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A permanent director or professionally trained superintendent, aided by occasional outside courses, gives the best leadership; but for the present we must depend on outside inspiration for much of the work.

The subject matter of instruction should be taken from the actualities surrounding the teacher's work.

Formal texts on psychology, pedagogy, or the history of education should be introduced only after a considerable work with concrete details, if at all.

The method of instruction should be inductive, gathering up the details of school life and showing their possibilities.

In the organization of the class the greatest freedom and flexibility should prevail, yet the class should be organically connected with the school department.

Badly conducted teachers' classes do far more harm than good; they weary and disgust the teachers, degenerate into petty debating clubs, and arouse dissatisfaction and little jealousies.

Wisely conducted teachers' classes are of the greatest value, filling a present gap in our system of training teachers.

They enable the superintendent to detect genius, draw it out, and use it to advantage. At the same time, they enable him to detect superficiality and indifference and get rid of them.

They enable the teacher herself to discover her weakness and her strength-genius finds itself.

They introduce the student spirit into the teacher's work. This spirit alone can give strength and value to such meetings.

They give opportunity for free discussion and for the development of the spirit of give-and-take so necessary in a school department largely composed of women.

They give unity and purpose to the work of the school department, arouse a professional spirit, and an esprit de corps which is contagious and which is the very soul of school life.

THE INSTRUCTION AND IMPROVEMENT OF TEACHERS NOW

AT WORK IN THE SCHOOLS.

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BY L. H. JONES, SUPERINTENDENT OF SCHOOLS, CLEVELAND, OHIO.

The reading circle as a means of training teachers now in service has large advantages connected with marked limitations. Too much must not be expected from it. As a piece of mechanism, or as a part of an organization, its nature must be studied, its proper place and use be found, and its correlation with other forces strictly observed.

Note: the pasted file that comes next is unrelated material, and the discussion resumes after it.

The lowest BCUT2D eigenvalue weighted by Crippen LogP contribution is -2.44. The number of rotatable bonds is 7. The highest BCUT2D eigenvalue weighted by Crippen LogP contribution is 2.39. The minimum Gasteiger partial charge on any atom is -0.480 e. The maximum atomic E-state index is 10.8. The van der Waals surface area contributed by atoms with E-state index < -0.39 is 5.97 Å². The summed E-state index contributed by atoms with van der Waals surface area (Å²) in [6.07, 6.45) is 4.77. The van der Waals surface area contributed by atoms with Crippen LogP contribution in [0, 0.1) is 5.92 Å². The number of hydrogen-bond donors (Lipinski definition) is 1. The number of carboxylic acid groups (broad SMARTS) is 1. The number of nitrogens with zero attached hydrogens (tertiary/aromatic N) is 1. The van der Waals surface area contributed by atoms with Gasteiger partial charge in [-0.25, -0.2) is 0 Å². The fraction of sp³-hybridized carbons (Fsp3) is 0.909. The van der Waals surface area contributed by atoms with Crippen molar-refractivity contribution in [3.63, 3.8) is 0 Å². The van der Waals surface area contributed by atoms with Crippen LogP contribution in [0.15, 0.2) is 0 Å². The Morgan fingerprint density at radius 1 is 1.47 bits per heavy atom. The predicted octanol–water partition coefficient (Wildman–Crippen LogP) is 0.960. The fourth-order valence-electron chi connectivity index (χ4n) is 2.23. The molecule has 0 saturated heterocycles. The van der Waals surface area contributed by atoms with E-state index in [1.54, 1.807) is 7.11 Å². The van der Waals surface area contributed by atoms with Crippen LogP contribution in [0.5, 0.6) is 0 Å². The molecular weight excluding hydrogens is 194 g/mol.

In large school systems, as of the great cities, its place is mainly taken by the class or pedagogical club, though there is still room for each. The club has as its chief idea discussion--the reading being more in the form of study and preparation for the discussion. The reading circle, on the other hand, must have as its chief element the reading of books; other things, as meetings and discussions, being incidental, however desirable. The real or causative idea of the reading circle is an attempt to overcome what might properly be called the inertia of books. This inertia of books is not entirely dependent on the nature of the book, but somewhat, also, upon circumstances connected with the life of the reader. Each of you can recall in your own experience that the reading of some particular book was an epoch-making influence in your life, shaping for you even the trend of your after-life and action. A closer reflection will, in most of these cases, show that it was not the book itself which enforced its reading upon you, but that some circumstance outside the book, and even outside your own line of conscious effort, became the force which determined that you should then and there read that particular book. It was the casual reference to it by a friend, or some notice of its contents in the paper, or something of this nature which gave the impulse and supplied the occasion. Now, the reading circle does this kind of thing for the average teacher, supplies motive and arranges due occasion, and finally enforces by competitive struggle the necessary reading and thinking. To sum up briefly, the reading circle acts as a distinctive force to overcome the inertia of books in several ways, among which I mention the following: